Lana Del Rey can hook-line-and-sinker you with her track ones; however, it does not mirror in Blue Banisters. Opening with “Text Book,” Lana does not remedy the parallels with care, giving off faux-pa broadness as she sings about dating in an era with movements/protests — name dropping Black Lives Matter as a distinction to separate herself from the pack, albeit coming from and leaning around old money. Though she comes about it with a clear understanding, there is little substance — it is trying to make parallels between ideas like opposites attract, modern issues, and allusions to the past to poor effect. It leaves you wondering why she wasn’t able to make it any more nuanced (in the songwriting), considering she is a great writer. The latter becomes a proponent for later songs as Lana tackles various angles of a relationship.

Ironically, these kinds of songs are typically some that Lana excels in, creating these fantastical paintings with her words — it is absent here. She weaves these songs that don’t congregate in a single file line, with an occasional tick walking off the beaten path. It derives from lacking any depth or creativity with the performances, and when it becomes experimental, it begins to lose sight of its strengths — the plucky guitars and twinkly piano keys, with subtle percussion beats underlining the rhythmic direction. There isn’t a moment where Lana catches me by surprise with what she incorporates into her vocal performances. When I hit play on Chemtrails Over The Country Club, it immediately transfixed into a different realm with her sultry and raspy voice on “White Dress.” A mirroring moment comes on “Dealer.” Unfortunately, it doesn’t hit like “White Dress,” leaving you feeling like you can take it off, and it would make it a better album.

“Dealer” is unlike most of the production on Blue Banisters. It has a more bombastic percussion and aggressive strings that fail to hit the mark. Lana, and featured artist Mile Kane, deliver a song that has a wrought perspective of what seems to be an emotionally abusive relationship — or that is what came about it as Miles Kane manipulates his emotions against Lana, going on what may be a binder to escape his woes. He goes about telling her that she’d be better off avoiding these other points of contact as the importance is slim. But the song doesn’t falter because of incompetency. “Dealer” has a great idea behind it with some great production and solid vocal performances, but you’re bewildered why it isn’t better. Fortunately, there are a few songs that brought out Lana’s best complexions.

“Thunder” does what “Dealer” tries, but better as it stems from a deeper center, vocally and lyrically. The latter forms from a trite perspective that doesn’t buoy its themes well, while the former elevates emotions and speaks about a relative subject to many in a relationship. It isn’t to say that “Dealer” doesn’t; however, its broad and direct nature leaves one feeling tired halfway through. On “Thunder,” Lana hones in on her vocals, echoing a soft-spoken demeanor — usually seen in reflexive-perspective songs. In the song, she sings about how her significant other’s two-faced persona has her gripping close to the reality that this person isn’t 100% in, despite the copious talk of rolling thunder or flexing bravado. It is one of two songs that captivated with a first listen — the other is “Arcadia.”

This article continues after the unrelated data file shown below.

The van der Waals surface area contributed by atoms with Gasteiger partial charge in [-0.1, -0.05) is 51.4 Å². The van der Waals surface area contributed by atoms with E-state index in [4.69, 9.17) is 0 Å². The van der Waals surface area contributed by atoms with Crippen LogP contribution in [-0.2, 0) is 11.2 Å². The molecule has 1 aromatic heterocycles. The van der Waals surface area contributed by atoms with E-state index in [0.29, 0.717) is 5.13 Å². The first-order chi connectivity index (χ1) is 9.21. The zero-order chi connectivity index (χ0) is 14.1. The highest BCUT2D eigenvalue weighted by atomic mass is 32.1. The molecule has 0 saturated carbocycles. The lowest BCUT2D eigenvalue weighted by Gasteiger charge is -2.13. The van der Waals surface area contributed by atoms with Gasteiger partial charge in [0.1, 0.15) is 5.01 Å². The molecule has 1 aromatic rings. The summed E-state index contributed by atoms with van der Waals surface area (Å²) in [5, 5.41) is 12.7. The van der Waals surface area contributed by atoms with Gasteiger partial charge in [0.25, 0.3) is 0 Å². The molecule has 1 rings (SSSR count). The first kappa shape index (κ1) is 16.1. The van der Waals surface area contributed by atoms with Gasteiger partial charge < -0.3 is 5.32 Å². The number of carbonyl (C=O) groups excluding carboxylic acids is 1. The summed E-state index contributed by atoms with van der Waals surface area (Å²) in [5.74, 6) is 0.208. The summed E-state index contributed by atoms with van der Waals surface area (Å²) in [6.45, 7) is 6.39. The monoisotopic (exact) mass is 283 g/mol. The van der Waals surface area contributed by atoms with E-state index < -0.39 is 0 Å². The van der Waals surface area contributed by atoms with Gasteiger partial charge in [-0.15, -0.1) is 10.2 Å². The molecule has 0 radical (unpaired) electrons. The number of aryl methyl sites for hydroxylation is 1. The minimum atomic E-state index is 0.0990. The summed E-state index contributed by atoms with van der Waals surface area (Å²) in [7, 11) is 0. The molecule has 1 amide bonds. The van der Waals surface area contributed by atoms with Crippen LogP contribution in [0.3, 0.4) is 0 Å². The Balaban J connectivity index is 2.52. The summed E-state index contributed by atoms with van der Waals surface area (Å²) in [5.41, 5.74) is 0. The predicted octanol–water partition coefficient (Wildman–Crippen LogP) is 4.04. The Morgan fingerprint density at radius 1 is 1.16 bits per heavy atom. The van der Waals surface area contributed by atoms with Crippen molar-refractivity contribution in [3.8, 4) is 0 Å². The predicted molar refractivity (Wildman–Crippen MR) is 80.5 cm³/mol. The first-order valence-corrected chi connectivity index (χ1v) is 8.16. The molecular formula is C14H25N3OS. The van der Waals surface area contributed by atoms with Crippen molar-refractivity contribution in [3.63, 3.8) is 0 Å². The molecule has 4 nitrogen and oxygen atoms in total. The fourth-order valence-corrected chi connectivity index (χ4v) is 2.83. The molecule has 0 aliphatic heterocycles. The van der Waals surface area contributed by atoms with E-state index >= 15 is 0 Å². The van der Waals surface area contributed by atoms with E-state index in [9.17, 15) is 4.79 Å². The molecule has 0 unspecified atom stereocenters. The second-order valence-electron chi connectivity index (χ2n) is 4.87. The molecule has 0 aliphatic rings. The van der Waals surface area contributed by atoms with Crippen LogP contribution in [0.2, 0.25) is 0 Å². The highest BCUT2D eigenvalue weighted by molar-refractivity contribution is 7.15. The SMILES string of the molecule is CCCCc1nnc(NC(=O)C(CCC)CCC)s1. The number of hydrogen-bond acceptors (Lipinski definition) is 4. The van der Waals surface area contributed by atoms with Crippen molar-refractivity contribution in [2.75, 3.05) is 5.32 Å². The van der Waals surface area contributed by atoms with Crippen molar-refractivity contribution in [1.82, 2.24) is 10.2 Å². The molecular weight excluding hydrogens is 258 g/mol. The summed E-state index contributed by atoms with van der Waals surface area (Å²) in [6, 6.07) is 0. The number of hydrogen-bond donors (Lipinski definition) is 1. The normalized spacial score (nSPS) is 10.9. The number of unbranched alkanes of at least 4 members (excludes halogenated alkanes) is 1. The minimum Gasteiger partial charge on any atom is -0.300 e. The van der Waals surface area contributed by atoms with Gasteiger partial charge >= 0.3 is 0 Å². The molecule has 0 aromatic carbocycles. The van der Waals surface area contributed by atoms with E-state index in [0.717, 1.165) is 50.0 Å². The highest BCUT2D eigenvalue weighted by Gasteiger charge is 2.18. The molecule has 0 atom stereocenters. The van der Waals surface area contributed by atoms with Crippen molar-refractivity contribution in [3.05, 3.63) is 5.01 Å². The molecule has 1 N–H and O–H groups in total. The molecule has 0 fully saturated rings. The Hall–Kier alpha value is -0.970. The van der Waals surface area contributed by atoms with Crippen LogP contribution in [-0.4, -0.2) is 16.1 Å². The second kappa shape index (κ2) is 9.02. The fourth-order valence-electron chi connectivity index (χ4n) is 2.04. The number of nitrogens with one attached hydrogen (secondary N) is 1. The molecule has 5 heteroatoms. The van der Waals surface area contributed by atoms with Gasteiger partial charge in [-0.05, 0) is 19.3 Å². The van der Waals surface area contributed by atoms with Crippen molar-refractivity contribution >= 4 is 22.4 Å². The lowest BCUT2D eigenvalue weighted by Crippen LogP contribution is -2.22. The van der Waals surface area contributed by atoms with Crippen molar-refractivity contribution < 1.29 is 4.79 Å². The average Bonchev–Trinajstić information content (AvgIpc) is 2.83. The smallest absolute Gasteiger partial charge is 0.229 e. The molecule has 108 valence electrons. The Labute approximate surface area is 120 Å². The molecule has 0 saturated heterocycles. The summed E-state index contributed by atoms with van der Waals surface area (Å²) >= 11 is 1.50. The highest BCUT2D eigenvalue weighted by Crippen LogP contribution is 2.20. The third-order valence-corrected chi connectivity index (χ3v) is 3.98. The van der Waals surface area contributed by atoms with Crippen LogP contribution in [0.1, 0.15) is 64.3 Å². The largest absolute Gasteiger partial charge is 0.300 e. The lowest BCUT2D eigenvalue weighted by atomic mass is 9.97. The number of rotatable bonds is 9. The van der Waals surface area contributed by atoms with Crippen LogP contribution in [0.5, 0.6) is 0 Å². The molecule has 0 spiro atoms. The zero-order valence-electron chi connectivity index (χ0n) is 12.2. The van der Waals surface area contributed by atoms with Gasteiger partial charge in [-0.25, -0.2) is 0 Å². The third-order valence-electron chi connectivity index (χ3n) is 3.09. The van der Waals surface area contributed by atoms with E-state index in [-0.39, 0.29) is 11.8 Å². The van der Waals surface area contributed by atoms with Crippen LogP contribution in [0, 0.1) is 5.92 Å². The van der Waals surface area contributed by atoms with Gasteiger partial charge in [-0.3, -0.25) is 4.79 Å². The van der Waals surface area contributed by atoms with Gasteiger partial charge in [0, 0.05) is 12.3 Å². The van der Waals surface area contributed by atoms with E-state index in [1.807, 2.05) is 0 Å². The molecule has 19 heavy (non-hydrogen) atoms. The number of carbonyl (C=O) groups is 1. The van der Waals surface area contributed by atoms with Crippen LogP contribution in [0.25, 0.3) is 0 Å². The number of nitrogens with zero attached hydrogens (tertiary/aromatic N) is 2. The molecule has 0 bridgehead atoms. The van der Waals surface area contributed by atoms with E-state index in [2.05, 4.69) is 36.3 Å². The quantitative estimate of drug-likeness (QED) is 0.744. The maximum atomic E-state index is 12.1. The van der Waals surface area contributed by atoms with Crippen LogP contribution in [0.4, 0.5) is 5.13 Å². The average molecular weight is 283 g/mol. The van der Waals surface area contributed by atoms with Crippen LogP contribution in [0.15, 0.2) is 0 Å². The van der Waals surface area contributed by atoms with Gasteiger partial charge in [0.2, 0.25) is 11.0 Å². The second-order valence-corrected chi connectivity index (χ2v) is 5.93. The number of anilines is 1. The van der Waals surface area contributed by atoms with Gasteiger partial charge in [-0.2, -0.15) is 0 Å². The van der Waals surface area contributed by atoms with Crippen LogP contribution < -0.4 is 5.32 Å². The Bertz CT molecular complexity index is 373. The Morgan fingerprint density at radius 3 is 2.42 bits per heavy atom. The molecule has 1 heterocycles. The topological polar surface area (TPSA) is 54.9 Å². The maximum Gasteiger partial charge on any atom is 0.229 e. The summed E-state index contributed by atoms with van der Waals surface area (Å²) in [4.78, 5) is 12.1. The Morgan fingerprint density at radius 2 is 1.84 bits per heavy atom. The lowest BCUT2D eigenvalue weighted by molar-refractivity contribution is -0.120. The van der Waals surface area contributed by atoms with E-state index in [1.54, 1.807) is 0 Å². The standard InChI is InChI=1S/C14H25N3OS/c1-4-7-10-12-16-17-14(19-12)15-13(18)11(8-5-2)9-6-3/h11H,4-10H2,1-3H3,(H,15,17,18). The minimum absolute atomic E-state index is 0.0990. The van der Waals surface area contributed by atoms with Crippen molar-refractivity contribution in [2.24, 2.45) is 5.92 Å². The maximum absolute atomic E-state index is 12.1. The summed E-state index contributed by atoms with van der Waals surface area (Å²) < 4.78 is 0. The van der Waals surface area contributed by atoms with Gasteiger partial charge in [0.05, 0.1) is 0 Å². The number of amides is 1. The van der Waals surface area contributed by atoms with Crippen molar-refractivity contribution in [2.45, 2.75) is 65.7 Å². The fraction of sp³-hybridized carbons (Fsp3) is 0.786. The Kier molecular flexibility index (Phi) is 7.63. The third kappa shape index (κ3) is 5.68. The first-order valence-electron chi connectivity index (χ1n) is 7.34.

“Arcadia” throws the first punch when Lana takes her first breath, and the first verse begins. She weaves together these intricate analogies to her body, her personality, and all that makes her with idyllic locations being representations. Arcadia, California, is what she sings of — it is a place for her to retreat to and reflect on her career when the stress is high. It has some niche relativity as someone who hasn’t been to those locations will only understand if they compose with their state. However, the production and tender switches in her vocal deliveries keep it flowing with eloquence, especially coming after the powerful ballad “Blue Banisters.”

Blue Banisters left me feeling underwhelmed compared to Chemtrails Over The Country Club, as Lana seems to focus tightly on a single note. The music has its fair share of depth, but there are a few that carry weight. If you’re a fan of Lana, there is enough for you to like; however, Blue Banisters is nothing more than a slight retread of Chemtrails.

Rating: 5 out of 10.

Ángela Aguilar – Mexicana Enamorada: Review

Throughout the years, there have been some genres that I don’t usually embrace as openly — mostly because I prefer to hold them tight and indulge in music that isn’t as universally loved by pop. Traditional and Regional Mexican Folk and Pop music has been that for me recently, and my enjoyment rings true with my love of artists like Aida Cuevas and Los Tigres Del Norte. This past weekend, Ángela Aguilar, daughter of Mexican Folk/Pop legend Pepe Aguilar, has released her anticipated follow-up to the radiant Primero Soy Mexicano. Her new album, Mexicana Enamorada, continues to explore themes of love and nationalism (sonically), the latter of which made Primero Soy Mexicano such a beautifully composed and delivered Regional-Mexican album. It is full of Ranchero and Mariachi overtones, like the lively strings and hypnotic blending of horns, which transfer over to her new album, giving us a more pop-focused album.